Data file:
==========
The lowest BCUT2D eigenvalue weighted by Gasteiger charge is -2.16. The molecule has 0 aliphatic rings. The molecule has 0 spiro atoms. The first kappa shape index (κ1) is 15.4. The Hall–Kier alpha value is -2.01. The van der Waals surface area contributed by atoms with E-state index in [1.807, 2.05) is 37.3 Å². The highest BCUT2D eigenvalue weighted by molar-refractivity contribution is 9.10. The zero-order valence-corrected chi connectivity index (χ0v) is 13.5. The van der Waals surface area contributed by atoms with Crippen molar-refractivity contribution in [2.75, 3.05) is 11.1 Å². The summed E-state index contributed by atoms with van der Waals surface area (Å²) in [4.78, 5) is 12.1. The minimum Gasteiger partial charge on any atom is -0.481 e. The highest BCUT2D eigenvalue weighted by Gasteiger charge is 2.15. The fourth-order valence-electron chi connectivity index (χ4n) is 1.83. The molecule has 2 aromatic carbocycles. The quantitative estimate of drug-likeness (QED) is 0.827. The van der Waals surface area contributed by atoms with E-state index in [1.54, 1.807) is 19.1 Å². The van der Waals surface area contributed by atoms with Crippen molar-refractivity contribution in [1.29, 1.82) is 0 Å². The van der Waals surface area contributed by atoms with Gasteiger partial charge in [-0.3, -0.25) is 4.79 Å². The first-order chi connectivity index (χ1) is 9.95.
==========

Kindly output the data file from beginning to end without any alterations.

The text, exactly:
The lowest BCUT2D eigenvalue weighted by Gasteiger charge is -2.16. The molecule has 0 aliphatic rings. The molecule has 0 spiro atoms. The first kappa shape index (κ1) is 15.4. The Hall–Kier alpha value is -2.01. The van der Waals surface area contributed by atoms with E-state index in [1.807, 2.05) is 37.3 Å². The highest BCUT2D eigenvalue weighted by molar-refractivity contribution is 9.10. The zero-order valence-corrected chi connectivity index (χ0v) is 13.5. The van der Waals surface area contributed by atoms with Crippen molar-refractivity contribution in [2.75, 3.05) is 11.1 Å². The summed E-state index contributed by atoms with van der Waals surface area (Å²) in [4.78, 5) is 12.1. The minimum Gasteiger partial charge on any atom is -0.481 e. The highest BCUT2D eigenvalue weighted by Gasteiger charge is 2.15. The fourth-order valence-electron chi connectivity index (χ4n) is 1.83. The molecule has 2 aromatic carbocycles. The quantitative estimate of drug-likeness (QED) is 0.827. The van der Waals surface area contributed by atoms with E-state index in [1.54, 1.807) is 19.1 Å². The van der Waals surface area contributed by atoms with Crippen molar-refractivity contribution in [1.29, 1.82) is 0 Å². The van der Waals surface area contributed by atoms with Gasteiger partial charge in [-0.3, -0.25) is 4.79 Å². The first-order chi connectivity index (χ1) is 9.95.